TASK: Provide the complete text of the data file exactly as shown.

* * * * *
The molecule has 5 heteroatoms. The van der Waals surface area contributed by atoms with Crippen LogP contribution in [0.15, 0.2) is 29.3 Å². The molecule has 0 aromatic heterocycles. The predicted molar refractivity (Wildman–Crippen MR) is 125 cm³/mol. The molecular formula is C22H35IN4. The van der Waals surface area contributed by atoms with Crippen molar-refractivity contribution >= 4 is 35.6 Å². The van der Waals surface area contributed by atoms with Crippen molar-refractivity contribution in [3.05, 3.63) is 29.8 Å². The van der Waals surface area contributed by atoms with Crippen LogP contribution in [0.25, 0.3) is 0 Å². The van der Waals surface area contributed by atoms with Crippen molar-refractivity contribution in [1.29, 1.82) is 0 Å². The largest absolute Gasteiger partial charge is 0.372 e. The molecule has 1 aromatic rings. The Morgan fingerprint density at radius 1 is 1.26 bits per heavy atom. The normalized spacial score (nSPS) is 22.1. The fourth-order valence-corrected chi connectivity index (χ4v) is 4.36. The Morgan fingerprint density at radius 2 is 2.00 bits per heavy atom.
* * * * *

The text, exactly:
The molecule has 5 heteroatoms. The van der Waals surface area contributed by atoms with Crippen LogP contribution in [0.15, 0.2) is 29.3 Å². The molecule has 0 aromatic heterocycles. The predicted molar refractivity (Wildman–Crippen MR) is 125 cm³/mol. The molecular formula is C22H35IN4. The van der Waals surface area contributed by atoms with Crippen molar-refractivity contribution >= 4 is 35.6 Å². The van der Waals surface area contributed by atoms with Crippen molar-refractivity contribution in [3.05, 3.63) is 29.8 Å². The van der Waals surface area contributed by atoms with Crippen LogP contribution in [0.25, 0.3) is 0 Å². The van der Waals surface area contributed by atoms with Crippen molar-refractivity contribution in [1.29, 1.82) is 0 Å². The largest absolute Gasteiger partial charge is 0.372 e. The molecule has 1 aromatic rings. The Morgan fingerprint density at radius 1 is 1.26 bits per heavy atom. The normalized spacial score (nSPS) is 22.1. The fourth-order valence-corrected chi connectivity index (χ4v) is 4.36. The Morgan fingerprint density at radius 2 is 2.00 bits per heavy atom.